1.13 RULING ON OBJECTIONS
There are rules of evidence that control what can be received into evidence. When a lawyer asks a question or offers an exhibit into evidence and a lawyer on the other side thinks that it is not permitted by the rules of evidence, that lawyer may object. If I overrule the objection, the question may be answered or the exhibit received. If I sustain the objection, the question cannot be answered, and the exhibit cannot be received. Whenever I sustain an objection to a question, you must ignore the question and must not guess what the answer might have been.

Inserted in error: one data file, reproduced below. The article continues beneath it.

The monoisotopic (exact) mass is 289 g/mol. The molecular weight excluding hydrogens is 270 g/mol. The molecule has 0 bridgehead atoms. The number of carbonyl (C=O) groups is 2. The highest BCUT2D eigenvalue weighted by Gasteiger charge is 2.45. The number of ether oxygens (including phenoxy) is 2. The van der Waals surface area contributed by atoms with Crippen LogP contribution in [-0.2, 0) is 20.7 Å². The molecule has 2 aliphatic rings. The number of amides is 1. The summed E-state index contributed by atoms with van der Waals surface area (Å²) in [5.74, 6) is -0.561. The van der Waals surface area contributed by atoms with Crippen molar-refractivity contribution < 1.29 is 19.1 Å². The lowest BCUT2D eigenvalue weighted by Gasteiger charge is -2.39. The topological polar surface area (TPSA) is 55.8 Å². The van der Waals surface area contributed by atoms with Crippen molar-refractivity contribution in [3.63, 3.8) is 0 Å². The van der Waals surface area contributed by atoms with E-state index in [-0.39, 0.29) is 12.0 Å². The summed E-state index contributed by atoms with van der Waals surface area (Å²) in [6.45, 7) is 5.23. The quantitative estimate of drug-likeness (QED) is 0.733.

Sometimes I may order that evidence be stricken from the record and that you disregard or ignore that evidence. That means when you are deciding the case, you must not consider the stricken evidence for any purpose.